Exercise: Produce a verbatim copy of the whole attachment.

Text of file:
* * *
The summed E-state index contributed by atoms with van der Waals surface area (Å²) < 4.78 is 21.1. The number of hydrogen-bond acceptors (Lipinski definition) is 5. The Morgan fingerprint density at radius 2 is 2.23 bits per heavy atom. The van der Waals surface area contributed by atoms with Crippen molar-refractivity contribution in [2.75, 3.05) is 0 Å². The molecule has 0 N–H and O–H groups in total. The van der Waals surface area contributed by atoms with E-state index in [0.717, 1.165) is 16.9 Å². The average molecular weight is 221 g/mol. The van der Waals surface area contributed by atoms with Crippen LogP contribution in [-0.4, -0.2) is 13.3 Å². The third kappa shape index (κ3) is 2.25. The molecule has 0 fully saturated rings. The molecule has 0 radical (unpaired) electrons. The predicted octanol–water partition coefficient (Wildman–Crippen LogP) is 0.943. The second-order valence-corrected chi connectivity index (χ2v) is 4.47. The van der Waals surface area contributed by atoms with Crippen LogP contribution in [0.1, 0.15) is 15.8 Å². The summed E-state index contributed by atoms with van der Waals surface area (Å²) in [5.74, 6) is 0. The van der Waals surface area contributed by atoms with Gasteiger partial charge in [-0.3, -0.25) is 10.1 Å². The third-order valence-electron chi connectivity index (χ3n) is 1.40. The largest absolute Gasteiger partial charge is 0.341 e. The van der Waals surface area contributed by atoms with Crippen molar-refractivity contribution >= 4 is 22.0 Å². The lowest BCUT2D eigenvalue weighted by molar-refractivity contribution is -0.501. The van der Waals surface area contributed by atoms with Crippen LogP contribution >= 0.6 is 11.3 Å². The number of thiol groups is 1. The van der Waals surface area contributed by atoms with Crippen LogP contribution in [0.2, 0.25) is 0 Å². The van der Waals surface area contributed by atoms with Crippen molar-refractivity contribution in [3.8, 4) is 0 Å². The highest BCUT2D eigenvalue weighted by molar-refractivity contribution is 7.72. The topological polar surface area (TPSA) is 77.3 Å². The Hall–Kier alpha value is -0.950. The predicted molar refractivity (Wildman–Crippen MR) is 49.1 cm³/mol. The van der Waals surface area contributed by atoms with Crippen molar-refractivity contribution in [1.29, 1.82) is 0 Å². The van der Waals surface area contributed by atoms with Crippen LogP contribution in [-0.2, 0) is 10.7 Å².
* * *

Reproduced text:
The summed E-state index contributed by atoms with van der Waals surface area (Å²) < 4.78 is 21.1. The number of hydrogen-bond acceptors (Lipinski definition) is 5. The Morgan fingerprint density at radius 2 is 2.23 bits per heavy atom. The van der Waals surface area contributed by atoms with Crippen molar-refractivity contribution in [2.75, 3.05) is 0 Å². The molecule has 0 N–H and O–H groups in total. The van der Waals surface area contributed by atoms with E-state index in [0.717, 1.165) is 16.9 Å². The average molecular weight is 221 g/mol. The van der Waals surface area contributed by atoms with Crippen LogP contribution in [-0.4, -0.2) is 13.3 Å². The third kappa shape index (κ3) is 2.25. The molecule has 0 fully saturated rings. The molecule has 0 radical (unpaired) electrons. The predicted octanol–water partition coefficient (Wildman–Crippen LogP) is 0.943. The second-order valence-corrected chi connectivity index (χ2v) is 4.47. The van der Waals surface area contributed by atoms with Crippen LogP contribution in [0.1, 0.15) is 15.8 Å². The summed E-state index contributed by atoms with van der Waals surface area (Å²) in [5.74, 6) is 0. The van der Waals surface area contributed by atoms with Gasteiger partial charge in [-0.3, -0.25) is 10.1 Å². The third-order valence-electron chi connectivity index (χ3n) is 1.40. The largest absolute Gasteiger partial charge is 0.341 e. The van der Waals surface area contributed by atoms with Crippen molar-refractivity contribution >= 4 is 22.0 Å². The lowest BCUT2D eigenvalue weighted by molar-refractivity contribution is -0.501. The van der Waals surface area contributed by atoms with Crippen LogP contribution >= 0.6 is 11.3 Å². The number of thiol groups is 1. The van der Waals surface area contributed by atoms with Crippen LogP contribution in [0.2, 0.25) is 0 Å². The van der Waals surface area contributed by atoms with Crippen molar-refractivity contribution in [3.8, 4) is 0 Å². The highest BCUT2D eigenvalue weighted by molar-refractivity contribution is 7.72. The topological polar surface area (TPSA) is 77.3 Å². The Hall–Kier alpha value is -0.950. The predicted molar refractivity (Wildman–Crippen MR) is 49.1 cm³/mol. The van der Waals surface area contributed by atoms with Crippen molar-refractivity contribution in [1.29, 1.82) is 0 Å². The van der Waals surface area contributed by atoms with Crippen LogP contribution in [-0.2, 0) is 10.7 Å².